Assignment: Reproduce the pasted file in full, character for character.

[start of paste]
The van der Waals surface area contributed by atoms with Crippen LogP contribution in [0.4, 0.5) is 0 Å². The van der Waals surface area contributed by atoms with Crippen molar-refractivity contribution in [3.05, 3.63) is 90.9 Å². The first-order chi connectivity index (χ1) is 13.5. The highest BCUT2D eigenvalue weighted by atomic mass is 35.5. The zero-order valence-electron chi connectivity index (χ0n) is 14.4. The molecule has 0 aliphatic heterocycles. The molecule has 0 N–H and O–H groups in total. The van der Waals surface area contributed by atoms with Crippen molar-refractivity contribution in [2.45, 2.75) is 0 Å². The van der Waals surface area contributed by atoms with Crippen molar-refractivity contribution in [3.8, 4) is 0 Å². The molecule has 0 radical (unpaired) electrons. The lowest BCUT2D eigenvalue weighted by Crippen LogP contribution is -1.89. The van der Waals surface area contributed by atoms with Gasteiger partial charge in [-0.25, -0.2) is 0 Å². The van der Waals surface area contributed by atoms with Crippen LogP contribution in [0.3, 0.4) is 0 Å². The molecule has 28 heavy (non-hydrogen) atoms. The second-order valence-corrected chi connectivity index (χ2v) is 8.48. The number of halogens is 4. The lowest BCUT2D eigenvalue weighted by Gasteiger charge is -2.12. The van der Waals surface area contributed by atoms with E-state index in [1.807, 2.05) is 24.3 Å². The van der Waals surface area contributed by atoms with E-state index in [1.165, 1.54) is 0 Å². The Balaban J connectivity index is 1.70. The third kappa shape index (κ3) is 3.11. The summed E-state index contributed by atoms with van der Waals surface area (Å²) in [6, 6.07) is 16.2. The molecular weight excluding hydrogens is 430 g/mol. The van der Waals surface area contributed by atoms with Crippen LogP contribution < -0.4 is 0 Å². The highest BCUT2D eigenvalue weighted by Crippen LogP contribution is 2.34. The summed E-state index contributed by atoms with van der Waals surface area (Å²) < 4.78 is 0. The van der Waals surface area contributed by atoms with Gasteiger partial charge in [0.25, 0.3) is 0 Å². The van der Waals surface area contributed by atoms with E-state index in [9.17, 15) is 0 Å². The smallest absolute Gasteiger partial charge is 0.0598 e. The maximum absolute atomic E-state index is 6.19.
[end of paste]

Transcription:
The van der Waals surface area contributed by atoms with Crippen LogP contribution in [0.4, 0.5) is 0 Å². The van der Waals surface area contributed by atoms with Crippen molar-refractivity contribution in [3.05, 3.63) is 90.9 Å². The first-order chi connectivity index (χ1) is 13.5. The highest BCUT2D eigenvalue weighted by atomic mass is 35.5. The zero-order valence-electron chi connectivity index (χ0n) is 14.4. The molecule has 0 aliphatic heterocycles. The molecule has 0 N–H and O–H groups in total. The van der Waals surface area contributed by atoms with Crippen molar-refractivity contribution in [2.45, 2.75) is 0 Å². The van der Waals surface area contributed by atoms with Crippen molar-refractivity contribution in [3.8, 4) is 0 Å². The molecule has 0 radical (unpaired) electrons. The lowest BCUT2D eigenvalue weighted by Crippen LogP contribution is -1.89. The van der Waals surface area contributed by atoms with Gasteiger partial charge in [-0.25, -0.2) is 0 Å². The van der Waals surface area contributed by atoms with Crippen LogP contribution in [0.3, 0.4) is 0 Å². The molecule has 28 heavy (non-hydrogen) atoms. The second-order valence-corrected chi connectivity index (χ2v) is 8.48. The number of halogens is 4. The lowest BCUT2D eigenvalue weighted by Gasteiger charge is -2.12. The van der Waals surface area contributed by atoms with E-state index in [1.807, 2.05) is 24.3 Å². The van der Waals surface area contributed by atoms with E-state index in [1.165, 1.54) is 0 Å². The Balaban J connectivity index is 1.70. The third kappa shape index (κ3) is 3.11. The summed E-state index contributed by atoms with van der Waals surface area (Å²) in [6, 6.07) is 16.2. The molecular weight excluding hydrogens is 430 g/mol. The van der Waals surface area contributed by atoms with Crippen LogP contribution < -0.4 is 0 Å². The highest BCUT2D eigenvalue weighted by Crippen LogP contribution is 2.34. The summed E-state index contributed by atoms with van der Waals surface area (Å²) < 4.78 is 0. The van der Waals surface area contributed by atoms with Gasteiger partial charge in [0.25, 0.3) is 0 Å². The van der Waals surface area contributed by atoms with E-state index in [9.17, 15) is 0 Å². The smallest absolute Gasteiger partial charge is 0.0598 e. The maximum absolute atomic E-state index is 6.19.